Chicago: the Typeface (2024)

Decades before the sleek MacBook Air I write this on even existed, Apple introduced its original Macintosh personal computer, a woefully khaki-colored, boxy desktop machine. When you pressed its power button, its home screen would greet you with the message, “Welcome to Macintosh,” the glow of technology embracing you like a familiar friend.

Perhaps you can envision that thick, jagged, sans-serif typeface, even if you can’t identify it. It was the operating system’s first typeface, and its name was Chicago.

This was a time when people largely viewed computers as jargon-filled robots, and Apple aimed to position them as user-friendly portals to alternate universes. Designed in 1984 by Apple’s in-house graphic designer Susan Kare, the Chicago typeface was intended to boost screen readability. Not only was it inextricably linked with Apple’s brand identity in its early years, but it was also groundbreaking in the world of digital typography.

When Kare joined the Macintosh software group in 1982, computer typefaces were primarily monospaced, meaning each character had the same width. “An ‘i’ and an ‘m’ occupied the same horizontal space, unlike typeset or handwritten letters,” Kare says. But the Macintosh, she adds, was novel in that it “allowed for proportionally spaced type, so fonts on the computer could more closely resemble traditional letterforms.” It was one of the earliest signals that Mac computers were not only for the people, but designed by them,​too.

Kare, then a relatively green graphic designer, sought to create a typeface that would amp up the Mac’s user-friendly aesthetic. “Chicago was designed specifically for use in menus and title bars,” she says. She created the characters on a prototype Mac before the first model hit the market in 1984; operating within the constraints of a low-resolution display, Chicago consisted exclusively of vertical, horizontal, and 45-degree elements — it had no round edges. It also stood apart from the standard monospaced styles of screen-based type, like Courier and Lucida Console. Notably, Chicago's dark strokes and staircase-like outlines served as a typographic premonition of Apple’s future: ahighly visible company that would be known for consistently reaching new heights.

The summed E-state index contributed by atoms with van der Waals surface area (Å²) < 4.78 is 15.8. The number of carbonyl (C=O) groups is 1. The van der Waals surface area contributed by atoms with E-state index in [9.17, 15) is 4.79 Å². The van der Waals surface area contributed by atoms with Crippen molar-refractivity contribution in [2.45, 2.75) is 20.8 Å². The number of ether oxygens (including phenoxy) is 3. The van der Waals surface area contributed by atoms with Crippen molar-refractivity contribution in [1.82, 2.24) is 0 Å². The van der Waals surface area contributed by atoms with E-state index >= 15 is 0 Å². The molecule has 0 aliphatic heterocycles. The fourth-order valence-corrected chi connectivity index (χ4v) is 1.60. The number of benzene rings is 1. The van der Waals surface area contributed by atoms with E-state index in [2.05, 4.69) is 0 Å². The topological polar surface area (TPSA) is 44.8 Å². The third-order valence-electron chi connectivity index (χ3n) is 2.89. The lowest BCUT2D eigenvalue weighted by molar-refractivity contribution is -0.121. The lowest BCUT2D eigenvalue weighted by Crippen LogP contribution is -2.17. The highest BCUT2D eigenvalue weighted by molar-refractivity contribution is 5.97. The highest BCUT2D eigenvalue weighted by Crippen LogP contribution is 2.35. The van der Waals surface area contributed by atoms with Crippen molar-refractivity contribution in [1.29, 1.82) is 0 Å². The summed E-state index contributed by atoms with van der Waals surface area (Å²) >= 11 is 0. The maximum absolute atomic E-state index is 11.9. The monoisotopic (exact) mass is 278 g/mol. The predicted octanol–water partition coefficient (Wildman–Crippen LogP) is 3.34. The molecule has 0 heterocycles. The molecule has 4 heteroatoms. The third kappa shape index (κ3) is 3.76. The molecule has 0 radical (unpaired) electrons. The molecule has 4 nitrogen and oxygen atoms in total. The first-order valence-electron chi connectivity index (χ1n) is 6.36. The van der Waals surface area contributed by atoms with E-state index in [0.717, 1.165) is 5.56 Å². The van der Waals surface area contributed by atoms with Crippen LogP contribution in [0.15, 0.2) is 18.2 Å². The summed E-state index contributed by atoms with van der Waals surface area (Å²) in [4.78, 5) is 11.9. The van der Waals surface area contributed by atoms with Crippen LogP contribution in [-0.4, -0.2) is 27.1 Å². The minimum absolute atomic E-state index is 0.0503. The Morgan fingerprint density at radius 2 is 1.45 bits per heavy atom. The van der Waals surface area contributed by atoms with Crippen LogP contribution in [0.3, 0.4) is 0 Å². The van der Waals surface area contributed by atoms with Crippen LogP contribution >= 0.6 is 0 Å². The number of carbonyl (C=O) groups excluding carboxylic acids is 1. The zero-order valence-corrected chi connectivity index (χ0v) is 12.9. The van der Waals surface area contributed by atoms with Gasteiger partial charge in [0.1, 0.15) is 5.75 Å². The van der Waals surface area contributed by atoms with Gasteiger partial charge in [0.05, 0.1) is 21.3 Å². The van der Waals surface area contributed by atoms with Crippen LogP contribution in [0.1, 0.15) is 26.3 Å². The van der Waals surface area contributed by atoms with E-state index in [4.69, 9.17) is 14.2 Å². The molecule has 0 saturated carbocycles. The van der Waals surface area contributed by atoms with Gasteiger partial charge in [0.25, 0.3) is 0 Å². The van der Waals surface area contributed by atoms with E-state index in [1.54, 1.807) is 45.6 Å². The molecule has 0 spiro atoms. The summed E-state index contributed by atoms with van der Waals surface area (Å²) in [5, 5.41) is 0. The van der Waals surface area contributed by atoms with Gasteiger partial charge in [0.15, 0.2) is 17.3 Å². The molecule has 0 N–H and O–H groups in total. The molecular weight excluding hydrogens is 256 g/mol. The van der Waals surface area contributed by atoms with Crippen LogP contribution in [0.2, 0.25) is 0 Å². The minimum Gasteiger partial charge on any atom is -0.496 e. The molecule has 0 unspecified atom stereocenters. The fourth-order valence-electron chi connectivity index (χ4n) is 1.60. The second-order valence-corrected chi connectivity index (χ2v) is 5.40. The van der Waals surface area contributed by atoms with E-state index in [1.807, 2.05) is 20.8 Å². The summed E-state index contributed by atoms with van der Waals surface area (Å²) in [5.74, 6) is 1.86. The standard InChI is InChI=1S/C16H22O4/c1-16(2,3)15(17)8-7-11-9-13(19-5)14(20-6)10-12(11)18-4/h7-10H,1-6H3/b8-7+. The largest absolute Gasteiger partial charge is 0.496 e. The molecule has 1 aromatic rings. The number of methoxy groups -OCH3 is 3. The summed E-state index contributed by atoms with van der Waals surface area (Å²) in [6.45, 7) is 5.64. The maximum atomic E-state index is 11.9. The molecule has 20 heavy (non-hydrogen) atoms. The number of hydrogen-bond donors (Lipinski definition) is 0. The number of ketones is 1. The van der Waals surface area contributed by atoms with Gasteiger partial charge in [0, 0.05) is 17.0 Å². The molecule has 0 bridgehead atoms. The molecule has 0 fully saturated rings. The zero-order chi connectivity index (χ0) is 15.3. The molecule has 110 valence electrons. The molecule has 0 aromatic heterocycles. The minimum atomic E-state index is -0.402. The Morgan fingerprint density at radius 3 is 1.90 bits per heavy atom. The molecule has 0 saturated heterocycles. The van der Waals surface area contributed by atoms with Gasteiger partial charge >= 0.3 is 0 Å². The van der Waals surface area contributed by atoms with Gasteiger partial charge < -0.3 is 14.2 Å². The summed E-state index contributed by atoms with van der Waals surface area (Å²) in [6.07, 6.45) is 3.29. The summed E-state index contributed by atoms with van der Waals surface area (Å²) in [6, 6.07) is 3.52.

Chicago: the Typeface (1)

But before it was known as Chicago, the typeface was christened “Elefont” — because, Kare says, “it was a heavy typeface, and the pun seemed amusing.”

The graphic designer was building up Apple’s font library with pixel-based type known as bitmap fonts, and she realized she needed to give them names that united them. She and Andy Hertzfeld, an Apple software engineer, decided to pay tribute to their home city of Philadelphia and named early fonts after stops on its commuter train route, like Ardmore, Merion, Paoli, and Rosemont, where they both attended high school.

Chicago: the Typeface (2)

But their choices didn’t totally align with Steve Jobs’ vision for his company. “Steve Jobs liked the idea of place names,” Kare says, “but was dismissive of the ones we had chosen and suggested that ‘world-class cities’ would be better.”

A ransom note-style font became known as San Francisco, and a breezy script, Los Angeles. Kare, reflecting on others, says: “I believe that I chose New York, for a Times Roman design, and Geneva for the font inspired by Helvetica.” And Elefont, ultimately, became Chicago, a designation Kare says she landed on because she found visual parallels between the heavily weighted characters and Chicago’s “bold skyline.”

Chicago: the Typeface (3)

Vital as Chicago was to Apple’s early branding, its on-screen time was finite. In 1997, Apple released Mac OS 8. In hopes of improving readability for a steadily growing customer base, itreplaced Chicago with another sans-serif font:the smoother, more straightforward Charcoal.

Kare had left Apple in 1986 for Steve Jobs’ new software venture NeXT (which Apple later purchased in 1997), and the company called upon type designer David Berlow for this redesign. Since both Chicago and Charcoal were intended for screen interfaces, bold design was a de facto prerequisite. But establishing a clear difference between the two was just as important.

“When I started designing Charcoal, Apple originally asked for the same weight, same height, and for all the glyphs to be the same as Chicago, too,” says Berlow, who co-founded the digital type foundry Font Bureau in 1989. “It took a few demonstrations for me to show them that that was restrictive.” The design process, he adds, involved six years of work.

Chicago: the Typeface (4)

Although Berlow was hired to alter Kare’s intentionally low-resolution font, forming his own connection to Chicago was vital to his design process. The designer studied Charcoal’s predecessor from a technical standpoint, but he also worked to genuinely understand its emotional appeal for the sake of consistency. Like Kare, he sees the typeface having evident associationswith its namesake city.“It just feels like Chicago,” he says. “Of all the fonts named after cities, I think Chicago was the most aptly named.

“Chicago is the ‘City of Broad Shoulders,’” he adds. “The font has so many characters with the same width, and as a result, certain points get wider and certain points get narrower, so you get these very broad, square shoulders.”